References Top

1.Munker R, Hill U, Jehn U, Kolb HJ, Schalhorn A. Renal complications in acute leukemias. Haematologica 1998;83:416-21.  Back to cited text no. 1
    
2.Lommatzsch SE, Bellizzi AM, Cathro HP, Rosner MH. Acute renal failure caused by renal infiltration by hematolymphoid malignancy. Ann Diagn Pathol 2006;10:230-4.  Back to cited text no. 2
    
3.Larsen G, Loghman-Adham M. Acute renal failure with hyperuricemia as initial presentation of leukemia in children. J Pediatr Hematol Oncol 1996;18:191-4.  Back to cited text no. 3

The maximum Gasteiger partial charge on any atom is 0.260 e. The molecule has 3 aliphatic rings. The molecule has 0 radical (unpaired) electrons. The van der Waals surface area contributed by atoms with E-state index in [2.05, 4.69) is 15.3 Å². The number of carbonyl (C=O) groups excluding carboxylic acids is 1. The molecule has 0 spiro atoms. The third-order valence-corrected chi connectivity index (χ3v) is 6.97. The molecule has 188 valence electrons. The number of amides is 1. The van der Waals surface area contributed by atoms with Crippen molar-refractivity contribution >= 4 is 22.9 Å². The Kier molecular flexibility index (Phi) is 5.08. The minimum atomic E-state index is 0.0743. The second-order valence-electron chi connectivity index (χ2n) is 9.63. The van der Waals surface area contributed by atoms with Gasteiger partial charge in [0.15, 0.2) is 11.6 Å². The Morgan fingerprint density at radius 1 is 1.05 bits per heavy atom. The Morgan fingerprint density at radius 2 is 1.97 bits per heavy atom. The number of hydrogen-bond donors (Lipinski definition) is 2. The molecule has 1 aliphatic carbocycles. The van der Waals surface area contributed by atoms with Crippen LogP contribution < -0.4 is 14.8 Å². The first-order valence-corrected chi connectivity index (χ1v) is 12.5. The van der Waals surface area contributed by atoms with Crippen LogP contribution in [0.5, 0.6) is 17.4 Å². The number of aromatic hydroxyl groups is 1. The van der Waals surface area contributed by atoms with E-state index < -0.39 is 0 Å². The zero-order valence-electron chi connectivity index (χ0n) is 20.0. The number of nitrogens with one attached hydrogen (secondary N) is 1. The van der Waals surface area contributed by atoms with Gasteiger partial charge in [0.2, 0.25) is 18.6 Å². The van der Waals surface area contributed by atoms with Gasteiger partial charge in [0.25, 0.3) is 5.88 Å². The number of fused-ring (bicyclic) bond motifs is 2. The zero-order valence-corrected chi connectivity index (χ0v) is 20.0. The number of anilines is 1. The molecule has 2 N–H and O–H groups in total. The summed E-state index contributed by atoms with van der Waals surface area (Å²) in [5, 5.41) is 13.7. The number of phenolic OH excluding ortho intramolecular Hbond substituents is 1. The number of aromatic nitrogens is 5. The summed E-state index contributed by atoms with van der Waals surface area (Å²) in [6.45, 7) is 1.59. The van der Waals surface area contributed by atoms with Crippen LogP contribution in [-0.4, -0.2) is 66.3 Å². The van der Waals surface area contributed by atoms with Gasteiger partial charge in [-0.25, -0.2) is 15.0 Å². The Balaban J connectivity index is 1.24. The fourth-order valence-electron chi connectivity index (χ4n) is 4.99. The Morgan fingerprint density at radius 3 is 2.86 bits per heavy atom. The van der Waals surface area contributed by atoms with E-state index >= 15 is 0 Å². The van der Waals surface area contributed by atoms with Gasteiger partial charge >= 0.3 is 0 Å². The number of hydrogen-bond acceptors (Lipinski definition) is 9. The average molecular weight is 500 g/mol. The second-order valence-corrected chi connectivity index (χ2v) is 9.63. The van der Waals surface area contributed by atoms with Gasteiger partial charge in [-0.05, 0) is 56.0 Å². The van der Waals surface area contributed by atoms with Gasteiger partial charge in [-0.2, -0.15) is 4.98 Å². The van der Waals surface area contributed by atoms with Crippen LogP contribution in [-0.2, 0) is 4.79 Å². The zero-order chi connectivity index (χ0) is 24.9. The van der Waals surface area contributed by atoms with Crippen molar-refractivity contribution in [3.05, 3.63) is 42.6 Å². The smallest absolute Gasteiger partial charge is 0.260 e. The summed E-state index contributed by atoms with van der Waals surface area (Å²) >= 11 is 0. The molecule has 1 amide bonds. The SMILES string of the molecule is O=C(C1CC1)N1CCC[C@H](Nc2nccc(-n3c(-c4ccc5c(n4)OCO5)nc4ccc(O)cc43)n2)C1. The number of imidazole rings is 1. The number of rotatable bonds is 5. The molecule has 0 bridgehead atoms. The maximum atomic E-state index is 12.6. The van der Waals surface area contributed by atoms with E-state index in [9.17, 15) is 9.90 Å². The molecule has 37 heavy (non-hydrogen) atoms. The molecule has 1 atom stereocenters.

4.Suh WM, Wainberg ZA, de Vos S, Cohen AH, Kurtz I, Nguyen MK. Acute lymphoblastic leukemia presenting as acute renal failure. Nat Clin Pract Nephrol 2007;3:106-10.  Back to cited text no. 4
    
5.Basker M, Scott JX, Ross B, Kirubakaran C. Renal enlargement as primary presentation of acute lymphoblastic leukaemia. Indian J Cancer 2002;39:154-6.  Back to cited text no. 5
    
6.Appleyard WJ. Hyperuricaemia and renal failure preceding the onset of acute lymphoblastic leukaemia. Proc R Soc Med 1971;64:728.  Back to cited text no. 6
    
7.Yolken RH, Miller DR. Hyperuricemia and renal failure-presenting manifestations of occult hematologic malignancies. J Pediatr 1976;89:775-7.  Back to cited text no. 7
    
8.Sengul E, Dervisoglu E, Kus E, Ciftci E, Ercin C, Yilmaz A. Acute lymphoblastic leukaemia presenting with acute renal failure: Report of two cases. J Pak Med Assoc 2008;58:512-4.  Back to cited text no. 8